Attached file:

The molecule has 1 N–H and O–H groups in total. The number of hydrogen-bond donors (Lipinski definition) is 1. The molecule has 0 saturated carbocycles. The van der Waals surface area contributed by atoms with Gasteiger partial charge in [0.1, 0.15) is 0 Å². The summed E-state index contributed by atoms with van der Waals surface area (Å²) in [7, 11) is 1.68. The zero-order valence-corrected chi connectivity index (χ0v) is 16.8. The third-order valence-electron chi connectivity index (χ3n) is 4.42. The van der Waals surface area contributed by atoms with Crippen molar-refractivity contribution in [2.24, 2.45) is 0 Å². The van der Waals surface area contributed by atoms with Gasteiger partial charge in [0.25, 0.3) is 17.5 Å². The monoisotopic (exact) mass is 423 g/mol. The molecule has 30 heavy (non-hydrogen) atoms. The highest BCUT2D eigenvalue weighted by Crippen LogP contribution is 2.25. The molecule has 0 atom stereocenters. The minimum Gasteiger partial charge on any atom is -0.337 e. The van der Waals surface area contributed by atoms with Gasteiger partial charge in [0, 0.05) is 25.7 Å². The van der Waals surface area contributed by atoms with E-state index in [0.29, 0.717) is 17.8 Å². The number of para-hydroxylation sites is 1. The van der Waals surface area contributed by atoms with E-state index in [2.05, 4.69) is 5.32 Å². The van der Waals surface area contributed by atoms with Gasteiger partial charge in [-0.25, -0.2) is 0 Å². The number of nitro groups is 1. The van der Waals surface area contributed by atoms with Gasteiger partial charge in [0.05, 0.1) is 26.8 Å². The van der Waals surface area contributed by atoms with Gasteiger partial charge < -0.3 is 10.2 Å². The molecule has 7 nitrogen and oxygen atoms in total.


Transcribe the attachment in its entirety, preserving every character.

The molecule has 1 N–H and O–H groups in total. The number of hydrogen-bond donors (Lipinski definition) is 1. The molecule has 0 saturated carbocycles. The van der Waals surface area contributed by atoms with Gasteiger partial charge in [0.1, 0.15) is 0 Å². The summed E-state index contributed by atoms with van der Waals surface area (Å²) in [7, 11) is 1.68. The zero-order valence-corrected chi connectivity index (χ0v) is 16.8. The third-order valence-electron chi connectivity index (χ3n) is 4.42. The van der Waals surface area contributed by atoms with Crippen molar-refractivity contribution in [2.24, 2.45) is 0 Å². The van der Waals surface area contributed by atoms with Gasteiger partial charge in [0.25, 0.3) is 17.5 Å². The monoisotopic (exact) mass is 423 g/mol. The molecule has 30 heavy (non-hydrogen) atoms. The highest BCUT2D eigenvalue weighted by Crippen LogP contribution is 2.25. The molecule has 0 atom stereocenters. The minimum Gasteiger partial charge on any atom is -0.337 e. The van der Waals surface area contributed by atoms with Gasteiger partial charge in [0, 0.05) is 25.7 Å². The van der Waals surface area contributed by atoms with E-state index in [0.29, 0.717) is 17.8 Å². The number of para-hydroxylation sites is 1. The van der Waals surface area contributed by atoms with E-state index in [2.05, 4.69) is 5.32 Å². The van der Waals surface area contributed by atoms with Gasteiger partial charge in [-0.25, -0.2) is 0 Å². The number of nitro groups is 1. The van der Waals surface area contributed by atoms with Gasteiger partial charge in [0.05, 0.1) is 26.8 Å². The van der Waals surface area contributed by atoms with Gasteiger partial charge < -0.3 is 10.2 Å². The molecule has 7 nitrogen and oxygen atoms in total.